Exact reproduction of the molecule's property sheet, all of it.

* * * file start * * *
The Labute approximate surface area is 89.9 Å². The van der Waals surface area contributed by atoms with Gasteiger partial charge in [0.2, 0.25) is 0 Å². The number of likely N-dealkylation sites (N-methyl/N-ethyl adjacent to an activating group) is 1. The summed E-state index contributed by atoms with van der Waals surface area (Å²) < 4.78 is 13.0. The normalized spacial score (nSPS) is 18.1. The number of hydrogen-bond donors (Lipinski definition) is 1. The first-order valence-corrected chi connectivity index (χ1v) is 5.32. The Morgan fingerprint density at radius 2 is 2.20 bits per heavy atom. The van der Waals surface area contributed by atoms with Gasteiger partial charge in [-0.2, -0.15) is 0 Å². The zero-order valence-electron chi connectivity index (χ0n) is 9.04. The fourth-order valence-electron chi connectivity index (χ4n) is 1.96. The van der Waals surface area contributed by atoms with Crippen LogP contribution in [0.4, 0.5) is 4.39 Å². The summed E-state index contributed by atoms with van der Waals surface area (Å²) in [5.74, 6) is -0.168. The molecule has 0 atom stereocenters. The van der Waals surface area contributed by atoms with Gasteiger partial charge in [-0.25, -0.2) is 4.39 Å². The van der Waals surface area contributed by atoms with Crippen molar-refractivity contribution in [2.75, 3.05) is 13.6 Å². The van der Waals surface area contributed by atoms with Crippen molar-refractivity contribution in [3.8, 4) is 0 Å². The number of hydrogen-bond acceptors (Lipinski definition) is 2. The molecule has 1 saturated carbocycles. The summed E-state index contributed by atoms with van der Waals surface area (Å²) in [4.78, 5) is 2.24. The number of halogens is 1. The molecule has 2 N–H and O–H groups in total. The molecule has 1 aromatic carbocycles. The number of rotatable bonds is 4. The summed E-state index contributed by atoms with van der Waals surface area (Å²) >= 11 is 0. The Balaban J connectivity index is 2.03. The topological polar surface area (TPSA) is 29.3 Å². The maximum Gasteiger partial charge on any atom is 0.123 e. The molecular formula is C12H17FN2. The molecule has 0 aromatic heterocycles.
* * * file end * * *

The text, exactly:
The Labute approximate surface area is 89.9 Å². The van der Waals surface area contributed by atoms with Gasteiger partial charge in [0.2, 0.25) is 0 Å². The number of likely N-dealkylation sites (N-methyl/N-ethyl adjacent to an activating group) is 1. The summed E-state index contributed by atoms with van der Waals surface area (Å²) < 4.78 is 13.0. The normalized spacial score (nSPS) is 18.1. The number of hydrogen-bond donors (Lipinski definition) is 1. The first-order valence-corrected chi connectivity index (χ1v) is 5.32. The Morgan fingerprint density at radius 2 is 2.20 bits per heavy atom. The van der Waals surface area contributed by atoms with Gasteiger partial charge in [-0.2, -0.15) is 0 Å². The zero-order valence-electron chi connectivity index (χ0n) is 9.04. The fourth-order valence-electron chi connectivity index (χ4n) is 1.96. The van der Waals surface area contributed by atoms with Crippen LogP contribution in [0.4, 0.5) is 4.39 Å². The summed E-state index contributed by atoms with van der Waals surface area (Å²) in [5.74, 6) is -0.168. The molecule has 0 atom stereocenters. The van der Waals surface area contributed by atoms with Gasteiger partial charge in [-0.25, -0.2) is 4.39 Å². The van der Waals surface area contributed by atoms with Crippen molar-refractivity contribution in [2.75, 3.05) is 13.6 Å². The van der Waals surface area contributed by atoms with Crippen molar-refractivity contribution in [3.8, 4) is 0 Å². The number of hydrogen-bond acceptors (Lipinski definition) is 2. The molecule has 1 saturated carbocycles. The summed E-state index contributed by atoms with van der Waals surface area (Å²) in [4.78, 5) is 2.24. The number of halogens is 1. The molecule has 2 N–H and O–H groups in total. The molecule has 1 aromatic carbocycles. The number of rotatable bonds is 4. The summed E-state index contributed by atoms with van der Waals surface area (Å²) >= 11 is 0. The Balaban J connectivity index is 2.03. The topological polar surface area (TPSA) is 29.3 Å². The maximum Gasteiger partial charge on any atom is 0.123 e. The molecular formula is C12H17FN2. The molecule has 0 aromatic heterocycles.